The Oas1b cDNA from MBT/Pas strain (GenBank: AF466823) was
inserted into a pCAL3 expression vector (Niwa et al., 1991; Xu et al.,
2001) containing the CMV immediate early enhancer, chicken β-actin
promoter with β-actin intron and SV40 (late gene) polyadenylation
sequence. The entire insert with the promoter and coding region,
pCAG::Oas1bMBT, was linearized with PvuI restriction enzymes and
gel-purified. The purified fragment was injected into (C57BL/6 J×SJL/
J) F2 fertilized eggs. Incorporation of the transgene was assessed by
PCR analyses of ear DNA. PCR primers for the transgene detection
were as follows: forward primer, 5′AACCATGTTCATGCCTTCTTCT-3′;
reverse primer, 5′-AAGGAACACCACCAGGTCAG-3′. Three transgenic
founders were used to derive three independent congenic strains by
twelve generations of backcrossing onto the BALB/c background. All
transgenic mice used in this study were heterozygous for the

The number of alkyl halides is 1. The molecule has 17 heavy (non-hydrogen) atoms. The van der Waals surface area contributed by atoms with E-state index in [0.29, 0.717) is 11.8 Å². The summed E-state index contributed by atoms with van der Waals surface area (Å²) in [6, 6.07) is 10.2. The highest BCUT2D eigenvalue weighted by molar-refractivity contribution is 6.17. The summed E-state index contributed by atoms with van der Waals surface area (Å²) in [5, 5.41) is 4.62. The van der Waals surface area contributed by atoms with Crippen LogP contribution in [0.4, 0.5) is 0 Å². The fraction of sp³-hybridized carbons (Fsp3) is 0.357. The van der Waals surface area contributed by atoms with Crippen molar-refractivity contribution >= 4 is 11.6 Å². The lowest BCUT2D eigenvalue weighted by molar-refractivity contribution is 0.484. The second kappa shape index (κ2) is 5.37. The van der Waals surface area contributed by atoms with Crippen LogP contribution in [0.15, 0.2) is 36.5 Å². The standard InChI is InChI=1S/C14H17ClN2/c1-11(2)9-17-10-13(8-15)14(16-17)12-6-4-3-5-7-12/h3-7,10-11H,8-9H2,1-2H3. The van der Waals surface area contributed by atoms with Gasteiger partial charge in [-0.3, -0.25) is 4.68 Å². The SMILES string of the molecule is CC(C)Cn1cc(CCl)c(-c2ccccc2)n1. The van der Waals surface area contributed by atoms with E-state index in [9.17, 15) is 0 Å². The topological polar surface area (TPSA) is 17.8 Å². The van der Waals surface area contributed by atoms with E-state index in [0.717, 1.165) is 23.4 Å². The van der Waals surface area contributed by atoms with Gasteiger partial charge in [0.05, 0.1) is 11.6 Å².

Quantification of Oas1a and Oas1b mRNA levels by qRT-PCR
Ten mice were used per time point. After extensive cardiac perfusion
with phosphate-buffered saline (PBS), organs were harvested in 1 ml
Trizol®(Invitrogen, Carlsbad, CA, USA) containing 0.4 g of glass beads
(212–300 μm ø, SIGMA) and homogenized for 40 s at 6.0 in FastPrep
Instrument (MP Biochemicals, Illkirch, France). Isolated RNA was
repurified using an RNeasy®Plus Mini Kit (QIAGEN, Valencia, CA, USA).
cDNA synthesis was performed with 5 μg RNA using RevertAidTMH
Minus First Strand cDNA Synthesis Kit (Fermentas Inc., Glen Burnie, MD,
USA). Five microliters of a 1:10 dilution of cDNA were used per qRT-PCR
reaction. The cDNA obtained from organs was quantified by real-time
qRT-PCR using MaximaTMSYBR Green/ROX qPCR Master Mix (Fermen-
To analyze the relative fold induction of endogenous Oas1b gene and
CAG::Oas1b transgene mRNA, aldolase (Ald) mRNA expression levels
were also determined for normalization by using the CTmethod (Livak